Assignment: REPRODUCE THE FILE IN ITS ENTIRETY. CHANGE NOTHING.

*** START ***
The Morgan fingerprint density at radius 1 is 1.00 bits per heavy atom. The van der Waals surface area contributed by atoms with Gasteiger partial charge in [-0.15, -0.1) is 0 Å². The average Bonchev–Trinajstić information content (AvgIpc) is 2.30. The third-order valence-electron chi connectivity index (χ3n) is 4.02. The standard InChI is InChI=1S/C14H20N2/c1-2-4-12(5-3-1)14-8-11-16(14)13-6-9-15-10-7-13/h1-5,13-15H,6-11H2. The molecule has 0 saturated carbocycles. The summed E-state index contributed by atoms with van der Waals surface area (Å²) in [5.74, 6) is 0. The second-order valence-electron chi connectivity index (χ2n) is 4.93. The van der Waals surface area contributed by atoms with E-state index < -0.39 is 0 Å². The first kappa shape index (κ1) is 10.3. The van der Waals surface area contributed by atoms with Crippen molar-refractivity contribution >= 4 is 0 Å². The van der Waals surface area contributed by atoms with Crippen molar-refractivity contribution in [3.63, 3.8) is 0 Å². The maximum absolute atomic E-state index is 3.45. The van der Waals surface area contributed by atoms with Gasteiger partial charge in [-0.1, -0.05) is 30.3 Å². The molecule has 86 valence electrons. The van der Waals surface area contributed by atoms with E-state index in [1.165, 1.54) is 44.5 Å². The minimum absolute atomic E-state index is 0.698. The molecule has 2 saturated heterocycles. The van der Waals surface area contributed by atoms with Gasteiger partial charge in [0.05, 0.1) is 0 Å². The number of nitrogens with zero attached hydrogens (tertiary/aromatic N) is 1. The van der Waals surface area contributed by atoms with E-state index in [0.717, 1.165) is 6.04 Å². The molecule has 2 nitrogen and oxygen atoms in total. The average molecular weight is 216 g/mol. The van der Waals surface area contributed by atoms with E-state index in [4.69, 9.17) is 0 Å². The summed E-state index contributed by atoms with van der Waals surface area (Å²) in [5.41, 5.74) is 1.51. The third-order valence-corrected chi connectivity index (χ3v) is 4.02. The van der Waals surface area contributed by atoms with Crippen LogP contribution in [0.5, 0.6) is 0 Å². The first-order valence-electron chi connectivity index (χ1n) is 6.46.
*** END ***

The Morgan fingerprint density at radius 1 is 1.00 bits per heavy atom. The van der Waals surface area contributed by atoms with Gasteiger partial charge in [-0.15, -0.1) is 0 Å². The average Bonchev–Trinajstić information content (AvgIpc) is 2.30. The third-order valence-electron chi connectivity index (χ3n) is 4.02. The standard InChI is InChI=1S/C14H20N2/c1-2-4-12(5-3-1)14-8-11-16(14)13-6-9-15-10-7-13/h1-5,13-15H,6-11H2. The molecule has 0 saturated carbocycles. The summed E-state index contributed by atoms with van der Waals surface area (Å²) in [5.74, 6) is 0. The second-order valence-electron chi connectivity index (χ2n) is 4.93. The van der Waals surface area contributed by atoms with E-state index < -0.39 is 0 Å². The first kappa shape index (κ1) is 10.3. The van der Waals surface area contributed by atoms with Crippen molar-refractivity contribution >= 4 is 0 Å². The van der Waals surface area contributed by atoms with Crippen molar-refractivity contribution in [3.63, 3.8) is 0 Å². The maximum absolute atomic E-state index is 3.45. The van der Waals surface area contributed by atoms with Gasteiger partial charge in [-0.1, -0.05) is 30.3 Å². The molecule has 86 valence electrons. The van der Waals surface area contributed by atoms with E-state index in [1.165, 1.54) is 44.5 Å². The minimum absolute atomic E-state index is 0.698. The molecule has 2 saturated heterocycles. The van der Waals surface area contributed by atoms with Gasteiger partial charge in [0.05, 0.1) is 0 Å². The number of nitrogens with zero attached hydrogens (tertiary/aromatic N) is 1. The van der Waals surface area contributed by atoms with E-state index in [0.717, 1.165) is 6.04 Å². The molecule has 2 nitrogen and oxygen atoms in total. The average molecular weight is 216 g/mol. The van der Waals surface area contributed by atoms with E-state index in [4.69, 9.17) is 0 Å². The summed E-state index contributed by atoms with van der Waals surface area (Å²) in [5.41, 5.74) is 1.51. The third-order valence-corrected chi connectivity index (χ3v) is 4.02. The van der Waals surface area contributed by atoms with Crippen LogP contribution in [0.5, 0.6) is 0 Å². The first-order valence-electron chi connectivity index (χ1n) is 6.46.